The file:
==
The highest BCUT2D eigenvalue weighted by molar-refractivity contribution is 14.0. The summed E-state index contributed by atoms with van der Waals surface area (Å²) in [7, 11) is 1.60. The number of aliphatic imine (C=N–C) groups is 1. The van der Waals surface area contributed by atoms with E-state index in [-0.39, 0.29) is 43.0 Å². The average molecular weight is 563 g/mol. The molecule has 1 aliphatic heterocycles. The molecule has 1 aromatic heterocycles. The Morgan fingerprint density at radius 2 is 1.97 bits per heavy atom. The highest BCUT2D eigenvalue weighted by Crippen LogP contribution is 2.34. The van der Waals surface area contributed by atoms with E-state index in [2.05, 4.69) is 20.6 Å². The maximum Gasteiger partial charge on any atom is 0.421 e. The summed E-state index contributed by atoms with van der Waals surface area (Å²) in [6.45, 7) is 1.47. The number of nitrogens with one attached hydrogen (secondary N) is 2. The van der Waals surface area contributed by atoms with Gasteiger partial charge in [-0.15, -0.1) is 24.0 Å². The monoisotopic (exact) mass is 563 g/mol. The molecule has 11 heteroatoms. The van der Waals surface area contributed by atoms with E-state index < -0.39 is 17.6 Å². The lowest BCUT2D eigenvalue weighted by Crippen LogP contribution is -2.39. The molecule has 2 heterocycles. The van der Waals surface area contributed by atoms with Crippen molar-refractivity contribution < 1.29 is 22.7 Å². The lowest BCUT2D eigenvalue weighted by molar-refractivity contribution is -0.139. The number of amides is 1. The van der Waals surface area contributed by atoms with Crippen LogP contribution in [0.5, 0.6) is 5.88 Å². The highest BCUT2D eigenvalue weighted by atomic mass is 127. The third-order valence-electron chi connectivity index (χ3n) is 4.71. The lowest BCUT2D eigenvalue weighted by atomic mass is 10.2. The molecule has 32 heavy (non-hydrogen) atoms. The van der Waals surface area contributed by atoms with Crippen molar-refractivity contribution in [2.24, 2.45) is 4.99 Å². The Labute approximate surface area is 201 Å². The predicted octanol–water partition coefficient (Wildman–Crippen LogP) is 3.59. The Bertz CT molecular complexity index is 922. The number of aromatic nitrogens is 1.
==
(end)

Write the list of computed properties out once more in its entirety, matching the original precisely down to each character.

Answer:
The highest BCUT2D eigenvalue weighted by molar-refractivity contribution is 14.0. The summed E-state index contributed by atoms with van der Waals surface area (Å²) in [7, 11) is 1.60. The number of aliphatic imine (C=N–C) groups is 1. The van der Waals surface area contributed by atoms with E-state index in [-0.39, 0.29) is 43.0 Å². The average molecular weight is 563 g/mol. The molecule has 1 aliphatic heterocycles. The molecule has 1 aromatic heterocycles. The Morgan fingerprint density at radius 2 is 1.97 bits per heavy atom. The highest BCUT2D eigenvalue weighted by Crippen LogP contribution is 2.34. The van der Waals surface area contributed by atoms with E-state index in [2.05, 4.69) is 20.6 Å². The maximum Gasteiger partial charge on any atom is 0.421 e. The summed E-state index contributed by atoms with van der Waals surface area (Å²) in [6.45, 7) is 1.47. The number of nitrogens with one attached hydrogen (secondary N) is 2. The van der Waals surface area contributed by atoms with Gasteiger partial charge in [-0.15, -0.1) is 24.0 Å². The monoisotopic (exact) mass is 563 g/mol. The molecule has 11 heteroatoms. The van der Waals surface area contributed by atoms with E-state index < -0.39 is 17.6 Å². The lowest BCUT2D eigenvalue weighted by Crippen LogP contribution is -2.39. The molecule has 2 heterocycles. The van der Waals surface area contributed by atoms with Crippen molar-refractivity contribution < 1.29 is 22.7 Å². The lowest BCUT2D eigenvalue weighted by molar-refractivity contribution is -0.139. The number of amides is 1. The van der Waals surface area contributed by atoms with Crippen LogP contribution in [0.5, 0.6) is 5.88 Å². The highest BCUT2D eigenvalue weighted by atomic mass is 127. The third-order valence-electron chi connectivity index (χ3n) is 4.71. The lowest BCUT2D eigenvalue weighted by atomic mass is 10.2. The molecule has 32 heavy (non-hydrogen) atoms. The van der Waals surface area contributed by atoms with Crippen molar-refractivity contribution in [2.24, 2.45) is 4.99 Å². The Labute approximate surface area is 201 Å². The predicted octanol–water partition coefficient (Wildman–Crippen LogP) is 3.59. The Bertz CT molecular complexity index is 922. The number of aromatic nitrogens is 1.